Building upon the foundation of Dirt Rally, Dirt 4 reaches down to its roots to create a true rally experience. Passing up the flashy experience of Gymkhana and offering variations of the painfully difficult simulation that Dirt Rally presented have made it one of the most welcoming titles to date for both newcomers and oldtimers alike. Personally, I enjoyed the antics of Gymkhana and the cheesy personalities brought to Dirt 2, but I’ve come to wholeheartedly welcome the addition of teambuilding as you climb your way through the ranks.
Rally is a very different sport from other races. Being able to maintain a high speed at all times is almost a necessity if you want to secure that win. While many techniques can be carried across all types of racing mediums, they nearly ask you to forget all you know and treat rally in its own respect. One of the first tutorials emphasizes the use of your vehicle’s weight when taking turns at a high rate of speed, something common in many racing events. However, another teaches you how to properly use your E-brake when an acute turn comes up rather than slowing down to take the turn as you would in other games. Being able to master this technique to maintain your rate of speed can literally mean the difference between a win and a loss when the seconds start to countdown. Luckily, this can be mastered at the Dirt Academy, DirtFish in Washington, USA.
Dirt 4 offers four racing types. Rally, an A to B race focus’ on your final cumulative time across a range of courses. These are usually small tight tracks requiring a lot of vehicular control at high rates of speed. Road Surfaces play a particular role here as well. Pavement allows you to stick to the road a little more while dirt,gravel and snow create more and more challenging situations to overcome. Rallycross places you against multiple racers in a circuit-type race usually revolving around a bracket. An extended lap, or Joker Laps,add another layer of strategy as you’re required to complete one every race. Luckily, your co-driver is pretty good at telling you when to take that extra 250 meters to maintain your lead.
Landrushs make a return as well on Short circuit-type dirt tracks. Focusing on buggies, Stadium trucks and small go cart type vehicles, players race to the finish line in a tradition lap based race. While it doesn’t carry the same Joker lap that Rallycross does, it pushes the players control of the vehicle more as it takes place over dirt tracks usually laden with whoops sections and larger jumps. Finally, the Classics Rally, which really just focus’ more on the cars that started the phenomena in the 60’s and follows all the way through to Class B, probably the most dangerous vehicle class ever introduced to the Rally world. I enjoyed the actual rally events of the game most since it was always at breakneck speeds rather than creeping around other vehicles on mostly uneventful courses.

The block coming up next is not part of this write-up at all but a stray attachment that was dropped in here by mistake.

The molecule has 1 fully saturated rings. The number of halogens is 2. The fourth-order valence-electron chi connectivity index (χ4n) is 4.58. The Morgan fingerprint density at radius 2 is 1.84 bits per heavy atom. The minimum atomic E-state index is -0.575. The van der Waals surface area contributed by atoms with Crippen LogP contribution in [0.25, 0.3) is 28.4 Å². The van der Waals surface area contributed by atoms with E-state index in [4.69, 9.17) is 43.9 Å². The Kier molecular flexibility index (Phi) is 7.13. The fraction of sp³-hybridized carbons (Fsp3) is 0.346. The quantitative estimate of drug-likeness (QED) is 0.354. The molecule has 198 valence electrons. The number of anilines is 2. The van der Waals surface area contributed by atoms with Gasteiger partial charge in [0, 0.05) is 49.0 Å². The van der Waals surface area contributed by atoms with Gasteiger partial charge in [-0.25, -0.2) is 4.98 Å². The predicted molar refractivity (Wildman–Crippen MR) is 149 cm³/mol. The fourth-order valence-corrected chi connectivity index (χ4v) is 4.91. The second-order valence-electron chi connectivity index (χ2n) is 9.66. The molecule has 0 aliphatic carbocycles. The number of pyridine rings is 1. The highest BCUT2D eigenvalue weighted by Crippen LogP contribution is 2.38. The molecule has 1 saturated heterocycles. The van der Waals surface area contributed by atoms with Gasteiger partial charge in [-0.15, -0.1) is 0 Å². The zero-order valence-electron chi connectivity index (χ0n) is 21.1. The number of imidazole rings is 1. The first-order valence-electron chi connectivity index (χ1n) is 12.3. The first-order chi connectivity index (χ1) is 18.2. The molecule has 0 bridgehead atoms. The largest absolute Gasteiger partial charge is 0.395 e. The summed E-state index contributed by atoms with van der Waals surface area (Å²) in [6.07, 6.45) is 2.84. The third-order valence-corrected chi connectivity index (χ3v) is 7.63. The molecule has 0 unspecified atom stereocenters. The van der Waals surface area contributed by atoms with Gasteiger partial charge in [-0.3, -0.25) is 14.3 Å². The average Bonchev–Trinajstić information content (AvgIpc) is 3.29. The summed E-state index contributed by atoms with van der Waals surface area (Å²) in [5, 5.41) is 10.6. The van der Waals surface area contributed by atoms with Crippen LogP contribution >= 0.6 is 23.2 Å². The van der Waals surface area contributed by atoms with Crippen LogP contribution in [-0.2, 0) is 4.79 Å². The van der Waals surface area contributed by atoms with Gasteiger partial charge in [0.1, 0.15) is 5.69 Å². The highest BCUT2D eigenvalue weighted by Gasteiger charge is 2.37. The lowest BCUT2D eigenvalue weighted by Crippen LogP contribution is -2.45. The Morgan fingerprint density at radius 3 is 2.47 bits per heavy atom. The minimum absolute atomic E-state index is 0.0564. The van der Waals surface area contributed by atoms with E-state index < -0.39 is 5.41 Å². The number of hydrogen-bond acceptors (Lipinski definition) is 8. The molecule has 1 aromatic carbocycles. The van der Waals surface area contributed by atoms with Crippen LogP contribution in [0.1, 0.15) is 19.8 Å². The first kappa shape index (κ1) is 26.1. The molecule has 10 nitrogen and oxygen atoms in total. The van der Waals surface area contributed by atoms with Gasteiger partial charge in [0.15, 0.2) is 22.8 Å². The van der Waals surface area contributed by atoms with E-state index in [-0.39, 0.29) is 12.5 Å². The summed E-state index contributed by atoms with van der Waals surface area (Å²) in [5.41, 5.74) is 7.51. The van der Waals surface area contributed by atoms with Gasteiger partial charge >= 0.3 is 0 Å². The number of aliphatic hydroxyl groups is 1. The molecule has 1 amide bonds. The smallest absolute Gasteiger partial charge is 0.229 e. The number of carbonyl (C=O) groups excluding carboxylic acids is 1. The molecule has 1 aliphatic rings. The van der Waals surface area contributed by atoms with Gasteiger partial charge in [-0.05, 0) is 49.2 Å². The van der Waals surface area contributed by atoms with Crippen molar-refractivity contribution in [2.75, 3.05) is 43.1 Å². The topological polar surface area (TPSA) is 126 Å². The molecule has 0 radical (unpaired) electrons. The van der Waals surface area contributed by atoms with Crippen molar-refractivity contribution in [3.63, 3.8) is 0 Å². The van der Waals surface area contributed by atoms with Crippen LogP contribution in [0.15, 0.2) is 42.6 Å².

To compete in these races, you can choose to either race for your own team, or for an already prominent team. Racing for a team usually means you don’t lose any money out of pocket for repairs, but you usually lose half of your winnings by the end of the tournament. Racing for your own team puts a lot more weight on your shoulders, but their can be a large financial return by the end of the tournament. This is where your team building comes into play. Apart from building relationships with your sponsors, the members you hire onto your team have the ability to affect how you perform in the race. The better they are at their job usually means a better return for yourself. This results in less things breaking during a race, and can affect the amount of time it takes to repair the parts as well. Your crew chiefs can gain positive or negative personality traits, but these can be overcome once you dump enough money into your teams racing headquarters. Fortunately, I only had to worry about a few problems. The most prominent one being a tire blowout. Something that starts minor, but eventually makes it near impossible to handle the vehicle.
For those who enjoy online, you can race against each other competitively, take part in monthly and weekly challenges or even build your own track. I had issues connecting online (I attempted numerous times over various days), so I am unable to form an actual opinion, but being able to form your own routes was fun. Mostly limited to the weather and time of day, a track is generated based on the complexity that you choose. It can than be shared online for others to try.
While the racing genre may seem to go stale at times, it’s always great to see new innovations appear. I really did enjoy the cheesiness in past titles, and I would really like to see some of it appear again down the road. However, the amount of detail placed into this series and the amount of power placed into the player’s hands really shows another shade of the Rally world and makes Dirt 4 a hard title to pass up.